A mission trip to Haiti. Getting engaged. Taking courses as he works toward earning his nutrition degree.
Senior point guard Aaron Craft had quite the summer — and still managed to work on his jump shot.
“It was probably one of the more challenging summers I’ve had, academic-wise, but I got to do some fun things,” Craft said Oct. 10 at OSU Media Day. “I got to go to a couple (basketball) camps, got to go to Haiti, I got engaged (to longtime girlfriend Amber Peterson). It was a good summer.”
The main facet of his game he wanted to change was his jump shot — mainly to remove the pause it had in hopes of making it more fluid.
“I worked hard. I don’t know what happened last year but we started from square one this spring,” Craft said, referencing his time in the gym with former assistant coach Chris Jent and assistant coach Greg Paulus. “It was tough — it was frustrating at times.”
Craft averaged 10 points per game last season, a career best, but only shot 41.7 percent from the field, and 30 percent from beyond the arc. Both career lows.
The 2012-13 second team All-Big Ten selection is sure to be counted on this season to shoulder more of a scoring load with the departure of Deshaun Thomas (team-leading 19.8 points per game in 2012-13) to the NBA Draft.
OSU coach Thad Matta said filling that void will not fall on one guy.
“When you think back, Deshaun got us a lot of big, important baskets. A lot of times we looked, we looked, we looked, we looked for Deshaun,” Matta said at Media Day. “The one thing I think we got right now going is a little bit more of a flow to our offense. I don’t want to label a guy and say ‘Hey, you’re Deshaun Thomas, you’re going to do what he did.’”
Craft agreed, adding that improving as a team is more important than a single player stepping up.
“You can’t replace Deshaun with just one person,” he said. “Even with him, we shot one of the worst percentages in coach’s career here at Ohio State. Our biggest focus is being able to knock down open shots, elevating our shooting percentage and that opens up countless other things on the offensive end.”
Craft’s work retooling his shot into more of a threat came from the team needing it to, but also because doing so is just how the man is wired.
“We watched tape, we knew what the problems were, things that I struggled with,” Craft said. “And not being able to go on the floor and correct it right away is very frustrating. Especially for a guy like me … it made me really angry. It took us a while, (but) we got there eventually.”
Refining his shot and other parts of his game came as no surprise to Matta.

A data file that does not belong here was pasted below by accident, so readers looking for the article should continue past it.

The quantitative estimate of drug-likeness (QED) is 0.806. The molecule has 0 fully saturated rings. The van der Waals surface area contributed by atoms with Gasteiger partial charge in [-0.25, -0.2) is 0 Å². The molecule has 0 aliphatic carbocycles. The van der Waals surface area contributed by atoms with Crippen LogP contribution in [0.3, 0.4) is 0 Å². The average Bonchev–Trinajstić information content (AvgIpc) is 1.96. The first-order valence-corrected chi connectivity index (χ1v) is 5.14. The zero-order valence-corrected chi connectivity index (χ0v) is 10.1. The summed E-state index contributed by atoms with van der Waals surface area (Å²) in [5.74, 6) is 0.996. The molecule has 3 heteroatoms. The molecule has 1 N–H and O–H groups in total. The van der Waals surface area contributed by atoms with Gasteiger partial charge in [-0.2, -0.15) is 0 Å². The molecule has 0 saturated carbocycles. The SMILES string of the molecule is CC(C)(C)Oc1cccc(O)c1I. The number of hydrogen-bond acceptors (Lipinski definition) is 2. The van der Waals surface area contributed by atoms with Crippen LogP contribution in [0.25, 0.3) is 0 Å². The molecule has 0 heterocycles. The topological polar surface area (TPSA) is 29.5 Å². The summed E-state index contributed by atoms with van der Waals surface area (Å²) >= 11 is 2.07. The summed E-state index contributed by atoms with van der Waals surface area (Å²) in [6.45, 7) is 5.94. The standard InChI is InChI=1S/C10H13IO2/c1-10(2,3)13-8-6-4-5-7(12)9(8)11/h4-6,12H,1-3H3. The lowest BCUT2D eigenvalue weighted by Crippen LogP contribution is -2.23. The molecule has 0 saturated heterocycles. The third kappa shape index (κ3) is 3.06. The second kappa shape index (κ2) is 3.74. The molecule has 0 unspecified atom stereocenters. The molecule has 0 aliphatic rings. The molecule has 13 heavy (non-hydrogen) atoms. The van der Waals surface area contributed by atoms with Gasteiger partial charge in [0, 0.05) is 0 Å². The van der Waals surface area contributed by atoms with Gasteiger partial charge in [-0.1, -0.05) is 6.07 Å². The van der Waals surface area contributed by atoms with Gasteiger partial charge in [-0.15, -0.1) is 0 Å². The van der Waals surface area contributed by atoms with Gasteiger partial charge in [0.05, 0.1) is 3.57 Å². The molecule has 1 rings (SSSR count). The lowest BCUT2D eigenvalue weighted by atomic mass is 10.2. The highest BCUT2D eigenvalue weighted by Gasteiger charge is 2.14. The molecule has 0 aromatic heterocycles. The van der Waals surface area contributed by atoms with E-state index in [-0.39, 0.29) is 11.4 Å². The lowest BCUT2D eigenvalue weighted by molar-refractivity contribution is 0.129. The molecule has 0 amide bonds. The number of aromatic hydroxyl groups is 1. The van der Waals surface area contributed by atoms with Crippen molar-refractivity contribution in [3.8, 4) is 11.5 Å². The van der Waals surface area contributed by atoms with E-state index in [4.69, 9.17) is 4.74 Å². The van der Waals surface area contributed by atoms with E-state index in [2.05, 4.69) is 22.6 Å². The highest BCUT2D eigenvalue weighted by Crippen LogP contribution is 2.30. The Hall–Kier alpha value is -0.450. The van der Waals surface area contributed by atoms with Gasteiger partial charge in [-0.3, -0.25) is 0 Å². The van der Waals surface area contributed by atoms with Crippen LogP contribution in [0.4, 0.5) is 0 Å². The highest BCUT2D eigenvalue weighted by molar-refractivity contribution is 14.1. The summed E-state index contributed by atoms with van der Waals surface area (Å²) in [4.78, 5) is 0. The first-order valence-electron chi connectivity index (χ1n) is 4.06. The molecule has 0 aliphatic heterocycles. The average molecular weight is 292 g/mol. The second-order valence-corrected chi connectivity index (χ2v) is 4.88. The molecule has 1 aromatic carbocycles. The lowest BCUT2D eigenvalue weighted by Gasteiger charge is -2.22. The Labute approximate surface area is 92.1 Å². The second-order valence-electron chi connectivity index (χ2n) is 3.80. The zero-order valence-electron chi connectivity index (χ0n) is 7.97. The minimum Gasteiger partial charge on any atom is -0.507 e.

“If there’s one person that you don’t have to challenge, it’s Aaron Craft,” he said.
The Buckeye point guard has been part of 94 of Matta’s 250 wins at OSU, and being a part of that standard of excellence is something he calls “a great blessing.”
“It’s amazing,” Craft said. “We are still a football school, but Coach Matta’s done leaps and bounds not to change that, but you know, understand that basketball is a big time program here. And being able to play a small role in that over my three years has been a great blessing for me.”
Being that this season is his point guard’s last hurrah, Matta knows Craft is really one of a kind.
“He’s special, he’s unique (as a player),” Matta said. “He wants to win and he wants to win the right way. And that is by playing great team basketball. He wants to represent this university the best that he can.”
Junior center Amir Williams, who will more than likely be a full-time starter along with Craft this winter after starting 26 of 37 contests last year, called Craft the “heart and pride” of the Buckeyes. Williams said his defensive prowess, which has garnered Craft numerous awards, namely 2012 Big Ten Defensive Player of the Year and 2013 Big Ten All-Defensive Team, is what sets him apart.
“He’s what makes us go. His hard work, his effort (on defense) … He’s very talkative,” Williams said. “We see him out there competing and giving his all, that forces us more to give our all out there.”
Matta said Craft has not been shy about telling his teammates what to do on that side of the ball.
“Aaron is more vocal to what he’s seeing,” Matta said. “He’s, in my mind, always doing the right thing (on defense).”
With pressure mounting to continue and even exceed the high-caliber play that has become the norm for the program since before he arrived in Columbus in 2011, enjoying his final year as a Buckeye is the only thing Craft has on his mind.
“It’s crazy. It’s gone by fast. I’ve loved every moment I’ve had here,” Craft said. “The biggest thing (fellow senior) Lenzelle (Smith Jr.) and I are trying to do is make the most of this last year. We really think the best is ahead of us.”
Craft and company are scheduled to open regular season play Nov. 9 against Morgan State at the Schottenstein Center.
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